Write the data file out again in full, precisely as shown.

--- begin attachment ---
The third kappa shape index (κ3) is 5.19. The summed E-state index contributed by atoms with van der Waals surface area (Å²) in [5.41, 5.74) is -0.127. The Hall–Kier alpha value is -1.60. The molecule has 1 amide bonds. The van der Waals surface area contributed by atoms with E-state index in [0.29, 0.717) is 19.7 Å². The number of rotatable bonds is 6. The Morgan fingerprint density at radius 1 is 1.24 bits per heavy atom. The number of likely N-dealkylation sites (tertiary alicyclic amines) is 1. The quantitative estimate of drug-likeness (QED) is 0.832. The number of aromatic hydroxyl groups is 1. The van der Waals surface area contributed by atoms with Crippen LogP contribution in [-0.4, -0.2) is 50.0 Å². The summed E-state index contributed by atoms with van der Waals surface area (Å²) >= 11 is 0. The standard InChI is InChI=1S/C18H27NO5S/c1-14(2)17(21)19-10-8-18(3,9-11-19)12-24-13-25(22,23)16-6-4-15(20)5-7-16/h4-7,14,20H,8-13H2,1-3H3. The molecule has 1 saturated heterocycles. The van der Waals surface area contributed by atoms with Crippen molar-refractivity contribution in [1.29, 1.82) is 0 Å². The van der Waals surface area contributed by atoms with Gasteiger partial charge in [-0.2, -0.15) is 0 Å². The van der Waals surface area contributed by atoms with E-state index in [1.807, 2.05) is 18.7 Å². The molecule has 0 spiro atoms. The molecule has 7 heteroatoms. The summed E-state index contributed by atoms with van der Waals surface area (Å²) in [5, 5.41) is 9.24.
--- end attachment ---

The third kappa shape index (κ3) is 5.19. The summed E-state index contributed by atoms with van der Waals surface area (Å²) in [5.41, 5.74) is -0.127. The Hall–Kier alpha value is -1.60. The molecule has 1 amide bonds. The van der Waals surface area contributed by atoms with E-state index in [0.29, 0.717) is 19.7 Å². The number of rotatable bonds is 6. The Morgan fingerprint density at radius 1 is 1.24 bits per heavy atom. The number of likely N-dealkylation sites (tertiary alicyclic amines) is 1. The quantitative estimate of drug-likeness (QED) is 0.832. The number of aromatic hydroxyl groups is 1. The van der Waals surface area contributed by atoms with Crippen LogP contribution in [-0.4, -0.2) is 50.0 Å². The summed E-state index contributed by atoms with van der Waals surface area (Å²) >= 11 is 0. The standard InChI is InChI=1S/C18H27NO5S/c1-14(2)17(21)19-10-8-18(3,9-11-19)12-24-13-25(22,23)16-6-4-15(20)5-7-16/h4-7,14,20H,8-13H2,1-3H3. The molecule has 1 saturated heterocycles. The van der Waals surface area contributed by atoms with Crippen molar-refractivity contribution in [1.29, 1.82) is 0 Å². The van der Waals surface area contributed by atoms with Gasteiger partial charge in [-0.2, -0.15) is 0 Å². The van der Waals surface area contributed by atoms with E-state index in [1.807, 2.05) is 18.7 Å². The molecule has 0 spiro atoms. The molecule has 7 heteroatoms. The summed E-state index contributed by atoms with van der Waals surface area (Å²) in [5, 5.41) is 9.24.